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Steelers Passing Locations: Receivers Through Week 3

With ten days between the Steelers games this week, I wanted to provide the other side of the coin to my Steelers Quarterback Passing Locations, looking at some of Pittsburgh’s receiving data for the regular season thus far. Thanks to Thomas Mock for his great article that helped me learn much of what I’m using today. Couple notes before we jump in. All yardage referenced are air yards from the line of scrimmage. Bats at the line of scrimmage, spikes, and clear throwaways are removed.

Let’s start with the dots of the three most targeted players: wide receiver Diontae Johnson (32 total targets, 21 receptions), tight end Pat Freiermuth (20 targets, 11 receptions), and Chase Claypool (16 targets, 11 receptions).

Even though this is a small sample size, the dots really give additional context to the quarterback articles, in many cases confirming and adding context to what we have been seeing and discussing.

Largely, Johnson’s targets have been in the stop/comeback variety along the sidelines at five + yards, with a high completion rate from 5-15 yards especially on the left, and his short targets have been around the numbers. Looking at his incompletions, the right sideline has been the worst spot of connection with quarterback Mitch Trubisky along with only 1/5 on explosive targets. The explosive distances included an unfortunate drop, along with the one completion being the spectacular one-hander from week one, and nearly making another in week two against the Patriots but couldn’t get the second foot inbounds. He also has a couple incompletions on the left side from the numbers to the hash, both slants with the passes out in front of him which I found notable. Will be interesting to see what this looks like moving forward.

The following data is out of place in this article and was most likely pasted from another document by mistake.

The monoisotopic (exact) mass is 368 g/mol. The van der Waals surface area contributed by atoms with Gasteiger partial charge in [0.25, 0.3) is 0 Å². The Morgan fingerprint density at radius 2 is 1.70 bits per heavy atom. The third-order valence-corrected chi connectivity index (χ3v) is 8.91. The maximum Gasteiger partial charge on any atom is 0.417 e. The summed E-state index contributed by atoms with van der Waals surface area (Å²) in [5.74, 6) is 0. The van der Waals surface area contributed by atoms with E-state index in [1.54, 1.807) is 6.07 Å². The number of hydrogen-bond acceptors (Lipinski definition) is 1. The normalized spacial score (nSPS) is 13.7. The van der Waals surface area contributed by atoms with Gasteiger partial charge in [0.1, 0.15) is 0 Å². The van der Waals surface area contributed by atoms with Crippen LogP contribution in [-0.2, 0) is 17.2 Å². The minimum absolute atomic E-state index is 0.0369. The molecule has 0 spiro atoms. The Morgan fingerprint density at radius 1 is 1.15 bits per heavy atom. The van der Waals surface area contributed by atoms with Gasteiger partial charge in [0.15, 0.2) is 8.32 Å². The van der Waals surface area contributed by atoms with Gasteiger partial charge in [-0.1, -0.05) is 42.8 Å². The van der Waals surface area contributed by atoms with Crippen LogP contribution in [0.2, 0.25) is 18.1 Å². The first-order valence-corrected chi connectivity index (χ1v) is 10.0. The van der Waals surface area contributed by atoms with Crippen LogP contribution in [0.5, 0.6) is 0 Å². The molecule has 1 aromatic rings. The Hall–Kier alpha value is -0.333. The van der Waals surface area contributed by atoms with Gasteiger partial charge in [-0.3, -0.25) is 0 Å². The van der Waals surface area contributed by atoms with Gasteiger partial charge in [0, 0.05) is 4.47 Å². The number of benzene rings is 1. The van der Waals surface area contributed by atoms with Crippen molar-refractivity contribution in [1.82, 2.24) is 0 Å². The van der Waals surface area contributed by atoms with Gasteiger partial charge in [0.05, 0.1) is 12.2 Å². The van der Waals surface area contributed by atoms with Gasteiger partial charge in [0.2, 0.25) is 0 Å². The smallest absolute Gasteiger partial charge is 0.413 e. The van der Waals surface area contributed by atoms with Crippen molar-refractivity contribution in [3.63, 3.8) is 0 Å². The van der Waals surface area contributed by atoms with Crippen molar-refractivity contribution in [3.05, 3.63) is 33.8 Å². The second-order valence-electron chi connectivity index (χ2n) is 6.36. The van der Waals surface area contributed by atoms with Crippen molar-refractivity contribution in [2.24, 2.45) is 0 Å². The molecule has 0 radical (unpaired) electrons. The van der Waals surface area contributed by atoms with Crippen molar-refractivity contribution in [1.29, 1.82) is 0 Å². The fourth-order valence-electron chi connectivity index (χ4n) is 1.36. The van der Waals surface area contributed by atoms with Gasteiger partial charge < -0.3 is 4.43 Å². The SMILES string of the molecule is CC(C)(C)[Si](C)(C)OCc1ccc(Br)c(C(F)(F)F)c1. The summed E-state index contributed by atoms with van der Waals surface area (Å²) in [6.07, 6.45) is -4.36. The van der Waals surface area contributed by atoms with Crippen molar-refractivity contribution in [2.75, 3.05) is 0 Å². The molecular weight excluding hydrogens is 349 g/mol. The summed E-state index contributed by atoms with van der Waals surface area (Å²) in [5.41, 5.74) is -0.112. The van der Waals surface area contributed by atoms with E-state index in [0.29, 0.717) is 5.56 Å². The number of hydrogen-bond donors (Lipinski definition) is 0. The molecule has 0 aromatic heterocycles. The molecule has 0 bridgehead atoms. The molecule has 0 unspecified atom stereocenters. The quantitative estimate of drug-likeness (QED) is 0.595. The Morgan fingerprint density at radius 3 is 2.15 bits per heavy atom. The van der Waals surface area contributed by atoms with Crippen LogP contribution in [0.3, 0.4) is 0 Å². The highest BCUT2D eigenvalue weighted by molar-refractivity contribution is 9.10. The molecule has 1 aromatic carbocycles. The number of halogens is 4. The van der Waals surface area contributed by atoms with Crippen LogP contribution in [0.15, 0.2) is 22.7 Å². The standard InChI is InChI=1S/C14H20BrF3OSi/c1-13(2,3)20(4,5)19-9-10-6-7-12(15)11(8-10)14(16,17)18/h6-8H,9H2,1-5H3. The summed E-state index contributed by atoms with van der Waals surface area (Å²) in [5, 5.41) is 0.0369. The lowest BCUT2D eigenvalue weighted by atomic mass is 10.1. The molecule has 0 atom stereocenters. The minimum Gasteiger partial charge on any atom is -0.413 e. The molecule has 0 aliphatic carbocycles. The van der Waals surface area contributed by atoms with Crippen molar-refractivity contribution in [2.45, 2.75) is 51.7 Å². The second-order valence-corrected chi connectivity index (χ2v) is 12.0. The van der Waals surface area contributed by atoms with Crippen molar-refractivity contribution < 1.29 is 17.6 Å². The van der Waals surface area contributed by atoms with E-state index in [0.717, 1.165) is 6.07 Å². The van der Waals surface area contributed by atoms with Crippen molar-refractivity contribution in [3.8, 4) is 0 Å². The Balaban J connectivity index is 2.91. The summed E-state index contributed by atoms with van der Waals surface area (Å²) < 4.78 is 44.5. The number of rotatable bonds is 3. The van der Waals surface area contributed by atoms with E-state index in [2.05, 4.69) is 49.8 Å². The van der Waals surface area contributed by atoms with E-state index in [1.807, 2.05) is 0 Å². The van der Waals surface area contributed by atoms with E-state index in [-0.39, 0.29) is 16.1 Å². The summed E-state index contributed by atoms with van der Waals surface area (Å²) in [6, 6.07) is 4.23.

Freiermuth has the majority of the between the numbers targets of the three as one would expect from a tight end, but the disparity is staggering. Also staggering is the low catch rate of 55%, compared to a league leading rate for many weeks in 2021 catching passes from recently retired Ben Roethlisberger. The lack of connection with Trubisky has largely been on the right side (2/6 near and outside the numbers), and interestingly hasn’t been targeted on the left side outside the numbers. At or near five yards has been a distance of struggle (1/6), and only one explosive target, right at 20 yards on a great situational throw on the move for a crucial catch in the final seconds of overtime to help position kicker Chris Boswell for the game winning field goal. Hope to see more in the intermediate/explosive areas moving forward considering his 4/5 rate thus far at 15+ yards.

Claypool has been primarily targeted on five yard out routes and is 9/12 at eight yards or fewer. Only one intermediate target, a great throw eluding pressure for a 14-yard contested catch and only third down conversion in the last game when the team went an abysmal 1-9. He is only 1/3 on explosive air yards, with a long of 21. The encouraging part is two of the three opportunities came last game, the first a completion on a great patience throw from Trubisky drifting left to wait for Claypool to come open against the zone just before halftime. The other was an over the middle throw, but into traffic with tight coverage and the hit jarred it incomplete. Would really like to the small trend continue, seeing him utilized down field more.